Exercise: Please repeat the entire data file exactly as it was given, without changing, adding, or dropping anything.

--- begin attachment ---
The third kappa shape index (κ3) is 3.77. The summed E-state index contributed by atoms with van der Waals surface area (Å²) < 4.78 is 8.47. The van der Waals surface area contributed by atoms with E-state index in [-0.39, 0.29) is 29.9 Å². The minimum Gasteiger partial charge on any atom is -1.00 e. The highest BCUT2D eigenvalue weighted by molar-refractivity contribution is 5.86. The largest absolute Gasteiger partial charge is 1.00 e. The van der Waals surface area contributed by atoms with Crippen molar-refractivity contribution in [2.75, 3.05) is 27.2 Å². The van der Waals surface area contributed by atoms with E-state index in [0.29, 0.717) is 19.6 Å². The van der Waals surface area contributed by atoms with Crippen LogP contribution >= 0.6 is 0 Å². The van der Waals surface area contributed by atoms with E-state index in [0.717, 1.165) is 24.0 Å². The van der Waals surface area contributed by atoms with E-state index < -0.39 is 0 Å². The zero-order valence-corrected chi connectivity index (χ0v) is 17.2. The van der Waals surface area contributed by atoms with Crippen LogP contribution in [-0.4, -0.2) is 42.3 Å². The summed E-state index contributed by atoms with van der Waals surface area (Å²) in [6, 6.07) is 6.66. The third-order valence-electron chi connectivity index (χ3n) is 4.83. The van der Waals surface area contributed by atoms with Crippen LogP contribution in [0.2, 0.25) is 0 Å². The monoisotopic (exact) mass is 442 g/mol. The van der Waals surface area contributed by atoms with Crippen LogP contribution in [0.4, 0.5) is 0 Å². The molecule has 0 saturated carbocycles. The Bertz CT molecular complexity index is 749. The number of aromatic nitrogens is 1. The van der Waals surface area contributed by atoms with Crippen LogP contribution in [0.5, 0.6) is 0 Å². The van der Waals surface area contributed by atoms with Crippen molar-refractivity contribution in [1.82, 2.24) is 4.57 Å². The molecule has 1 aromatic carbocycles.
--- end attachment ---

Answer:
The third kappa shape index (κ3) is 3.77. The summed E-state index contributed by atoms with van der Waals surface area (Å²) < 4.78 is 8.47. The van der Waals surface area contributed by atoms with E-state index in [-0.39, 0.29) is 29.9 Å². The minimum Gasteiger partial charge on any atom is -1.00 e. The highest BCUT2D eigenvalue weighted by molar-refractivity contribution is 5.86. The largest absolute Gasteiger partial charge is 1.00 e. The van der Waals surface area contributed by atoms with Crippen molar-refractivity contribution in [2.75, 3.05) is 27.2 Å². The van der Waals surface area contributed by atoms with E-state index in [0.29, 0.717) is 19.6 Å². The van der Waals surface area contributed by atoms with Crippen LogP contribution >= 0.6 is 0 Å². The van der Waals surface area contributed by atoms with E-state index in [0.717, 1.165) is 24.0 Å². The van der Waals surface area contributed by atoms with E-state index < -0.39 is 0 Å². The zero-order valence-corrected chi connectivity index (χ0v) is 17.2. The van der Waals surface area contributed by atoms with Crippen LogP contribution in [-0.4, -0.2) is 42.3 Å². The summed E-state index contributed by atoms with van der Waals surface area (Å²) in [6, 6.07) is 6.66. The third-order valence-electron chi connectivity index (χ3n) is 4.83. The van der Waals surface area contributed by atoms with Crippen LogP contribution in [0.2, 0.25) is 0 Å². The monoisotopic (exact) mass is 442 g/mol. The van der Waals surface area contributed by atoms with Crippen LogP contribution in [0.4, 0.5) is 0 Å². The molecule has 0 saturated carbocycles. The Bertz CT molecular complexity index is 749. The number of aromatic nitrogens is 1. The van der Waals surface area contributed by atoms with Crippen LogP contribution in [0.5, 0.6) is 0 Å². The van der Waals surface area contributed by atoms with Crippen molar-refractivity contribution in [1.82, 2.24) is 4.57 Å². The molecule has 1 aromatic carbocycles.